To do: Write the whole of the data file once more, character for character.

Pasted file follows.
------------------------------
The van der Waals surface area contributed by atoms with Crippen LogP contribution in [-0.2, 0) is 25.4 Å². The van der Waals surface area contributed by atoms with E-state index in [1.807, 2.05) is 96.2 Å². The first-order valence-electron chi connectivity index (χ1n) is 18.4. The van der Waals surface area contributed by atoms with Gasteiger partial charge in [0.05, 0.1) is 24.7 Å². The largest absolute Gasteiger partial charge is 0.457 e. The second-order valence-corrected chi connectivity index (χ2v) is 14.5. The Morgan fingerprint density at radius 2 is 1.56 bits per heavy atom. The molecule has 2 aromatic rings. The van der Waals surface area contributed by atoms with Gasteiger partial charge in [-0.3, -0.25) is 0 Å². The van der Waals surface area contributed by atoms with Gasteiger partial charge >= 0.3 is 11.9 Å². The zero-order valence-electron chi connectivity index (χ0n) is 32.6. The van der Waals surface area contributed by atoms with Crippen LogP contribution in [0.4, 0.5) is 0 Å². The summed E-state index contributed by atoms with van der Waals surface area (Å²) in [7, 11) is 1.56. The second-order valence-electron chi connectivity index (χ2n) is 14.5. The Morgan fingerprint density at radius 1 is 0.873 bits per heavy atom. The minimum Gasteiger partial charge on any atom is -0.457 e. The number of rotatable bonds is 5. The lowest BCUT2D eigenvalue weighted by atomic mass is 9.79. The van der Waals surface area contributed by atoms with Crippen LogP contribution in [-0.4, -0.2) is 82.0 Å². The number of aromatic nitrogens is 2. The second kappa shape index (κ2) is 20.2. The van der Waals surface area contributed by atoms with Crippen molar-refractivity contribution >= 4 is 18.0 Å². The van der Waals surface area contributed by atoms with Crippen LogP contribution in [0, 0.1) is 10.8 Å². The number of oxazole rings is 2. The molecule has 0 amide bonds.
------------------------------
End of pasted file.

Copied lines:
The van der Waals surface area contributed by atoms with Crippen LogP contribution in [-0.2, 0) is 25.4 Å². The van der Waals surface area contributed by atoms with E-state index in [1.807, 2.05) is 96.2 Å². The first-order valence-electron chi connectivity index (χ1n) is 18.4. The van der Waals surface area contributed by atoms with Gasteiger partial charge in [0.05, 0.1) is 24.7 Å². The largest absolute Gasteiger partial charge is 0.457 e. The second-order valence-corrected chi connectivity index (χ2v) is 14.5. The Morgan fingerprint density at radius 2 is 1.56 bits per heavy atom. The molecule has 2 aromatic rings. The van der Waals surface area contributed by atoms with Gasteiger partial charge in [-0.3, -0.25) is 0 Å². The van der Waals surface area contributed by atoms with Gasteiger partial charge >= 0.3 is 11.9 Å². The zero-order valence-electron chi connectivity index (χ0n) is 32.6. The van der Waals surface area contributed by atoms with Crippen LogP contribution in [0.4, 0.5) is 0 Å². The summed E-state index contributed by atoms with van der Waals surface area (Å²) in [7, 11) is 1.56. The second-order valence-electron chi connectivity index (χ2n) is 14.5. The Morgan fingerprint density at radius 1 is 0.873 bits per heavy atom. The minimum Gasteiger partial charge on any atom is -0.457 e. The number of rotatable bonds is 5. The lowest BCUT2D eigenvalue weighted by atomic mass is 9.79. The van der Waals surface area contributed by atoms with Crippen LogP contribution in [-0.4, -0.2) is 82.0 Å². The number of aromatic nitrogens is 2. The second kappa shape index (κ2) is 20.2. The van der Waals surface area contributed by atoms with Crippen molar-refractivity contribution >= 4 is 18.0 Å². The van der Waals surface area contributed by atoms with Crippen LogP contribution in [0, 0.1) is 10.8 Å². The number of oxazole rings is 2. The molecule has 0 amide bonds.